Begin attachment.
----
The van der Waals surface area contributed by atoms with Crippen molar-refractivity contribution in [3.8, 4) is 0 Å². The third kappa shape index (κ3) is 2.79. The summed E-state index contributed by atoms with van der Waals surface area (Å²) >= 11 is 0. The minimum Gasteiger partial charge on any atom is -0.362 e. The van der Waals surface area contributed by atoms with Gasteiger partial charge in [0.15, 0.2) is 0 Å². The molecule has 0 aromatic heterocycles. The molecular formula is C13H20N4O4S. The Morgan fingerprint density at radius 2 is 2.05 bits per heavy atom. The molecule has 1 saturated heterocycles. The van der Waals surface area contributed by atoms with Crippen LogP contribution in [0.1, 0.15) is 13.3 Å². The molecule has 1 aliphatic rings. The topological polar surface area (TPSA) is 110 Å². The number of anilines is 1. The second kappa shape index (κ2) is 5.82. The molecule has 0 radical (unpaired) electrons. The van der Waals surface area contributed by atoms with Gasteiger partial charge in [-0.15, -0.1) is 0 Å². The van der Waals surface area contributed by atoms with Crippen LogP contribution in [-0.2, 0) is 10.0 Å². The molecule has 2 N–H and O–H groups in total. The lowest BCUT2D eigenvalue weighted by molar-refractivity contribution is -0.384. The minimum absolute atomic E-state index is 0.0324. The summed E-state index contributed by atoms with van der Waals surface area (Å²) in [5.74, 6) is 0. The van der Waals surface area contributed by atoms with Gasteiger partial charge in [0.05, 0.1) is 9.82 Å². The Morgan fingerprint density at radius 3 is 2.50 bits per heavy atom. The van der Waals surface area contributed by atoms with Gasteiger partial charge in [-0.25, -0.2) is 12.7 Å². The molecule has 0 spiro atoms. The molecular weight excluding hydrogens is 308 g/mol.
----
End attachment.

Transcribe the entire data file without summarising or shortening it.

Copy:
The van der Waals surface area contributed by atoms with Crippen molar-refractivity contribution in [3.8, 4) is 0 Å². The third kappa shape index (κ3) is 2.79. The summed E-state index contributed by atoms with van der Waals surface area (Å²) >= 11 is 0. The minimum Gasteiger partial charge on any atom is -0.362 e. The van der Waals surface area contributed by atoms with Gasteiger partial charge in [0.15, 0.2) is 0 Å². The molecule has 0 aromatic heterocycles. The molecular formula is C13H20N4O4S. The Morgan fingerprint density at radius 2 is 2.05 bits per heavy atom. The molecule has 1 saturated heterocycles. The van der Waals surface area contributed by atoms with Crippen LogP contribution in [0.1, 0.15) is 13.3 Å². The molecule has 1 aliphatic rings. The topological polar surface area (TPSA) is 110 Å². The number of anilines is 1. The second kappa shape index (κ2) is 5.82. The molecule has 0 radical (unpaired) electrons. The van der Waals surface area contributed by atoms with Gasteiger partial charge in [-0.15, -0.1) is 0 Å². The van der Waals surface area contributed by atoms with Crippen LogP contribution in [-0.2, 0) is 10.0 Å². The molecule has 2 N–H and O–H groups in total. The lowest BCUT2D eigenvalue weighted by molar-refractivity contribution is -0.384. The minimum absolute atomic E-state index is 0.0324. The summed E-state index contributed by atoms with van der Waals surface area (Å²) in [5.74, 6) is 0. The van der Waals surface area contributed by atoms with Gasteiger partial charge in [0.05, 0.1) is 9.82 Å². The Morgan fingerprint density at radius 3 is 2.50 bits per heavy atom. The van der Waals surface area contributed by atoms with Gasteiger partial charge in [-0.25, -0.2) is 12.7 Å². The molecule has 0 spiro atoms. The molecular weight excluding hydrogens is 308 g/mol.